Understanding how to keep your company secure can be a moving target. From cyber-criminals hacking high-profile websites to complex identity theft scams, the media seems to report a new attack almost every day.
Unfortunately, recent statistics substantiate this thought. Javelin Strategies, a prominent research firm, reports that incidences of identity theft increased by 11% from 2008 to 2009, and affected the lives of 11 million Americans. Considering that this crime has been on rise for multiple years, if these numbers prove to be a pattern, one in every 20 Americans risks being a victim in 2011. That’s a scary thought.
With these statistics in mind, it is important that individuals and businesses take steps to protect their information – and themselves – from such an incident. While high-tech crimes garner much of the media attention, low-tech crimes such as stealing someone’s wallet, checkbook or trash cause almost half of all crimes.
It follows that understanding and implementing secure document handling procedures must be a priority. Many business owners are asking, “What constitutes document security best practices?”
- Examine the entire document lifecycle. Before you can identify any security vulnerabilities, you must first understand your company’s document workflow and lifecycle. From creating the documents to storing and transferring them, many documents touch multiple departments and personnel. The more touch-points, the greater the risks.
- Develop security policies. By creating an internal document handling process, employees will have a clear understanding of what constitutes a sensitive document, how to handle them properly and what to do in the event of a potential breach or suspicious behavior. Additionally, it is important to research national and local legislation to ensure your new policy is 100% compliant with rules and regulations.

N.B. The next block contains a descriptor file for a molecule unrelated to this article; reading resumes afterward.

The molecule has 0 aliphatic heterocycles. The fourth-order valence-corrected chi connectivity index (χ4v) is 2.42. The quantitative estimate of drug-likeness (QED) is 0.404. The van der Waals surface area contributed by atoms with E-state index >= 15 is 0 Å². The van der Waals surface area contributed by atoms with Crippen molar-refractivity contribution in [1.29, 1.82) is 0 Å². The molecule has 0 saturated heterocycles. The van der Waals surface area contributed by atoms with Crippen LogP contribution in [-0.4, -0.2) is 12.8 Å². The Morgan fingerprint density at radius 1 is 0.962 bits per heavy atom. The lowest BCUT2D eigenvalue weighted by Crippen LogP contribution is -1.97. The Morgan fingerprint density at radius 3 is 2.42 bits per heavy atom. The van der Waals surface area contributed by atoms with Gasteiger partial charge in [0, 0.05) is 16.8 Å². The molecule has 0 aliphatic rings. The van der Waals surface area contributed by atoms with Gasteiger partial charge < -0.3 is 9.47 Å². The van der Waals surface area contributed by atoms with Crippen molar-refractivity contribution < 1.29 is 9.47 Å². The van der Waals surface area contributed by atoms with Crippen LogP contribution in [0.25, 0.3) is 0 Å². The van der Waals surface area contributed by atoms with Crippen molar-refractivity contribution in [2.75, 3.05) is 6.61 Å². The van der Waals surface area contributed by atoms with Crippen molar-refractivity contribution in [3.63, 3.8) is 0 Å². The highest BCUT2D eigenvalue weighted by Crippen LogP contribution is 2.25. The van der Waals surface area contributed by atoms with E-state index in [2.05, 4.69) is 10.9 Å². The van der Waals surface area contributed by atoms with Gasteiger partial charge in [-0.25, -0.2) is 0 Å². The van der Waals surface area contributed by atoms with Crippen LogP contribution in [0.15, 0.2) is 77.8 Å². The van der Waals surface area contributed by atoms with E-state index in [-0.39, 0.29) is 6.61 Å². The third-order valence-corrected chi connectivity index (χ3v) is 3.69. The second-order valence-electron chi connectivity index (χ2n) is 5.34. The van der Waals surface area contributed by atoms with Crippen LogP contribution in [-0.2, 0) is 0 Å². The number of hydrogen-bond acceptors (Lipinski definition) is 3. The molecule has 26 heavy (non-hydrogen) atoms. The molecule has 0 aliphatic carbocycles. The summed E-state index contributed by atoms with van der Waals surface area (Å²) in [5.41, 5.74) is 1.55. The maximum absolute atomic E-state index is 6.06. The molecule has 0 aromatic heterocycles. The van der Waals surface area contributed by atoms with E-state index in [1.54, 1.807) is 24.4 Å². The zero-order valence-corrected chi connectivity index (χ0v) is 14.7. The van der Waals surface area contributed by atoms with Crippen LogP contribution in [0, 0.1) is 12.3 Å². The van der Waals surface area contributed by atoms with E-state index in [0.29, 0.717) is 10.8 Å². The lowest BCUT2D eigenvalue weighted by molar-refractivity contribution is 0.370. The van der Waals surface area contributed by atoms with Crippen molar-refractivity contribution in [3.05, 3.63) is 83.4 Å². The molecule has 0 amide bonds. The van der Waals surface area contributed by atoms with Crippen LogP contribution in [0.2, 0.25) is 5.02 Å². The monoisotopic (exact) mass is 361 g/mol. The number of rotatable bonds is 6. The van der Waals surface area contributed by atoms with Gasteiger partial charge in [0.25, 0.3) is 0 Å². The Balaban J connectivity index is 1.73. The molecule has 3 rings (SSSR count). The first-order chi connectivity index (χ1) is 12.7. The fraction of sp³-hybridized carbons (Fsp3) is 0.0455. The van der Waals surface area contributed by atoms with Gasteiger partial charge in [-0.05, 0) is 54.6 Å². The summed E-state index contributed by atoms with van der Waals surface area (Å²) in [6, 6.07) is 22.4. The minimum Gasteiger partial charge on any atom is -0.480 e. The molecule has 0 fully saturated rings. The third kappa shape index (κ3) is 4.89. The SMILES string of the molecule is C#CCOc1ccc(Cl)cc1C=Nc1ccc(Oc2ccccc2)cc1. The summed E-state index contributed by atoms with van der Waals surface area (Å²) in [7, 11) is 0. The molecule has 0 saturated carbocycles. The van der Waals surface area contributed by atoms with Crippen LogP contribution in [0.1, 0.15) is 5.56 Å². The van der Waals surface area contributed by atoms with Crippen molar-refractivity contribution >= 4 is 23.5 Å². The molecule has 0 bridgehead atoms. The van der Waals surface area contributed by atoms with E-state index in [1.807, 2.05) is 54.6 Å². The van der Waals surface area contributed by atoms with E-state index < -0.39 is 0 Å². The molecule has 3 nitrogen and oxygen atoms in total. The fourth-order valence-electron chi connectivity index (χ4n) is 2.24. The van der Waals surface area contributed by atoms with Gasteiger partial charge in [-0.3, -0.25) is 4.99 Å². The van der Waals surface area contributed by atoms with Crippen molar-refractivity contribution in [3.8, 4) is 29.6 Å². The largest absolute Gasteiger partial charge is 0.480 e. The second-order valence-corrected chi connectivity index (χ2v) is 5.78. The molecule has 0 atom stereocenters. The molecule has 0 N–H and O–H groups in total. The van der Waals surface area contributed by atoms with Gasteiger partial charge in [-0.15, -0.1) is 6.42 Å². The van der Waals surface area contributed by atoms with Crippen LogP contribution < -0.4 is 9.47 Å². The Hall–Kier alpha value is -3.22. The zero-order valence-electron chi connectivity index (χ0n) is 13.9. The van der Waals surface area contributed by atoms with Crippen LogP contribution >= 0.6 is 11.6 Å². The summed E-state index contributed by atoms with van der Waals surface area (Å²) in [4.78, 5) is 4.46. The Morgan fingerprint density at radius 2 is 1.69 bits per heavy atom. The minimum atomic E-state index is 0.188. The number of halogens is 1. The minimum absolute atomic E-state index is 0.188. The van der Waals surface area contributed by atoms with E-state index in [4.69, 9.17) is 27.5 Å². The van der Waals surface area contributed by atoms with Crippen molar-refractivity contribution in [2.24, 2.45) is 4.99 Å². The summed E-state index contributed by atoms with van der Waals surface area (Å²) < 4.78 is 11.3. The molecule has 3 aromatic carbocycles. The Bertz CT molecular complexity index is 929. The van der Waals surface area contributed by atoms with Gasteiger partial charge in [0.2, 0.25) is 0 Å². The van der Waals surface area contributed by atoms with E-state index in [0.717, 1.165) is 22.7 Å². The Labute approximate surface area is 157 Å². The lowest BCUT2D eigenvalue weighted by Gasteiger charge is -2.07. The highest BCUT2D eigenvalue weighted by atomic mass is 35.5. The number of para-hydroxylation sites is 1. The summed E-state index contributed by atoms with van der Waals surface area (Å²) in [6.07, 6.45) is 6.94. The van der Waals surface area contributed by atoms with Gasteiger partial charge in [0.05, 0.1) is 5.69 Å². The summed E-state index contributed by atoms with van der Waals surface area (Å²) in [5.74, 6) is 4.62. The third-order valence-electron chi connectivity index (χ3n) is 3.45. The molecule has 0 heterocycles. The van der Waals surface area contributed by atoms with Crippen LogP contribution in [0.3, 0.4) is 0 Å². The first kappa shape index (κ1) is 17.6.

- Limit access. The more people who have access to sensitive documents, the greater the risk of a theft or breach. Restrict employee access to confidential data. This should be done based on specific business needs or specific categories of personnel. From limiting access to the record-keeping room to locking filing cabinets, there are many ways to accomplish this task.
- Destroy documents securely. Confidential documents must be destroyed once they are no longer needed or the legal retention period is met. Secure destruction means they are shredded in such a way that the document cannot be reconstructed, and the intact document is not exposed to risk prior to shredding. This can be accomplished with a regularly-scheduled on site shredding service.
With so many moving parts, it is clear that building a comprehensive document security policy requires commitment, resources and an internal champion. In order to help you begin, it may make sense to consult an expert in document handling best practices or secure shredding solutions. Once you’ve developed a plan and an implementation strategy, you’ll have taken an important step in protecting your company and customers’ privacy.